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Kudzu

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Kudzu
Pueraria montana var. lobata.jpg
Scientific Classification
Species
  • P. edulis
  • P. lobata
  • P. montana
  • P. phaseoloides[2]
Kudzu (Pueraria lobata).jpg
P. lobata Flower

Kudzu is the common name given to several species of invasive vines in the Pueraria genus. Kudzu vines are native to Japan and China but have been introduced to parts of southeastern United States. The Kudzu is extremely invasive, growing over just about anything and everything in its way. Since it was introduced it has covered houses, abandoned barns, buildings, street signs, and much more. Eradication of this vine is difficult and time consuming however, there are methods to keep it under control.

Body Design

Kudzu stem

The design of Kudzu can be identified by its dark large green leaves and three lobes that grow in groups of three. [3]Underneath the dark green leaves there is a hairy underneath. The kudzu has the potential to grow from 10-20 meters sometimes even reaching 30 meters! The Purple flowers of Kudzu bloom in the late summer from that point The flowers grape like fragrance attracts bees and other pollinating insects to help pollinate the flowers. For some unexplained reason a few of the seeds will sprout and grow into new plants the seeds then mature into a hairy, bean like pod come the fall.[4]

when quickly glancing at the Kudzu its leaves may look like the Poison Ivy. But unlike the poisonous plant the kudzu has much more hair underneath than the Poison Ivy. Crown vetch (Securigera varia) has a similar uniform growth pattern, however the Crown vetch leaves are finer with close to about 25 leaflets per leaf. It’s pink flowers in tight clusters contrast the purple flowers of the Kudzu. Some can even get confused with the “round-leafed beggar’s tick and the “Kudzu”. The difference is however that the trailing Desmodium rarely grows to lengths of more that 5 feet and leaflets are rarely over 2.75 inches long.[5]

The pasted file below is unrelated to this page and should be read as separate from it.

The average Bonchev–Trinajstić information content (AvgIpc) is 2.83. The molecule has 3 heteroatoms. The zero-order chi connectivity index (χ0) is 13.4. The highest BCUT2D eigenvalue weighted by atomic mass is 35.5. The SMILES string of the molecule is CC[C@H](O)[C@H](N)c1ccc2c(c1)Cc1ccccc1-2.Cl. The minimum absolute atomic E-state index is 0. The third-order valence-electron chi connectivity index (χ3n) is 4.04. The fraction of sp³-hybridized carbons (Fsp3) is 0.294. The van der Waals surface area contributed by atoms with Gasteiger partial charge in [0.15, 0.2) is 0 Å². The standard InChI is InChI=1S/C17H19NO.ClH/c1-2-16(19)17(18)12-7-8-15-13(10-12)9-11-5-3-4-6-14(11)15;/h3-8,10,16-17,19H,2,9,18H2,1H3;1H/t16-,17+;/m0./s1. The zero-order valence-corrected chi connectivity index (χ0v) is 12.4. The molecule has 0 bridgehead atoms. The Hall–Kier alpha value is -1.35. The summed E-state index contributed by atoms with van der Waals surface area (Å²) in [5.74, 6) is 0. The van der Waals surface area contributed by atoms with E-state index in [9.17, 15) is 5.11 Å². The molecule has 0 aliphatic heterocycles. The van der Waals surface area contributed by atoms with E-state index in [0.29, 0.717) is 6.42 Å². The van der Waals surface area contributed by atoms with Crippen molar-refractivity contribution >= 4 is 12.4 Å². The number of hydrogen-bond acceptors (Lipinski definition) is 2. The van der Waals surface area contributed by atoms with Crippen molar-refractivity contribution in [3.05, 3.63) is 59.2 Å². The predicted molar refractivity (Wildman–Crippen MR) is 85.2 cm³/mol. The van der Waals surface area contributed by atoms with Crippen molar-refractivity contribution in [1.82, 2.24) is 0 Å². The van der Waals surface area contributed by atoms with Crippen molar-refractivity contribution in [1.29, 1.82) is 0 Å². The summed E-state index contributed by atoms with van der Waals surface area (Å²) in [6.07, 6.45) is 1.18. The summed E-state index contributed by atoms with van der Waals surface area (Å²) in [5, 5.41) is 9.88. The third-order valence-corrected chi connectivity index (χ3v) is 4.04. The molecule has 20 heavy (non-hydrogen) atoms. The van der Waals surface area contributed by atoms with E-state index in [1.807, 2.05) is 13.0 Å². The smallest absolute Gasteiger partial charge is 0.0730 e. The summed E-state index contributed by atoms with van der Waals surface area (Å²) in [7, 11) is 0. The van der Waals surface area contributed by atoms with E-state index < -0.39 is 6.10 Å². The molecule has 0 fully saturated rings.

Life Cycle

P. phaseoloides Seeds

Climbing vine is a perennial plant (meaning one that lives multiple years). They grows until disturbed or destroyed. Kudzu can grow to about 7 feet (over 2 meters) in just one week in optimum climate and soil conditions.[6]

During the winter, especially in the south of America where the weather is moderate, the leaves will die off leaving a gray and dry vine. But when the summer returns the kudzu will start to grow again from the same point where the winter stopped it the year before. In late summer, the kudzu produces beautiful and aromatic flower blossoms.[7] Kudzu's provide a very tiny amount of seeds, because after the winters frost, most of the pods are dry, which withers it seeds away. The seeds take about 15 days to peek out of the ground.[8] If this vine is not under major control, it will grow over anything in it's way.

Ecology

United States Kudzu Range Map

Kudzu mostly lives in the southeast because of the well-drained eroded lands. For this reason Kudzu was promoted to be used as an erosion control. However it will not grow in very wet or thin hard-pan soil. It can survive through harsh hot temperatures and dry seasons.[5]Kudzu will grow in most places with abundant sunlight such as the southeast. It lives in areas with mild winters and hot summers with temperatures ranging from 40°F to 60°F in the winter and over 80°F in the summer. It requires high temperature (86°F to 95°F) during the summer to preform photosynthesis.[9]

Kudzu will cover plants, signs, buildings and kill plants by blocking the sun. It will also surround other vegetation, break branches and eventually uproot trees and plants by growing underneath. Kudzu grows about one foot per day expanding into and destroying more and more areas. By spreading in many simple and rapid ways such as extended vines, rhizomes (rapid spreading horizontal stem), and rooting from nodes it has spread rapidly.[10]In fact it has been reported to have invaded more than half the states, mostly the southeast. Though it is thought to have no good purpose it can serve as food for livestock. [9]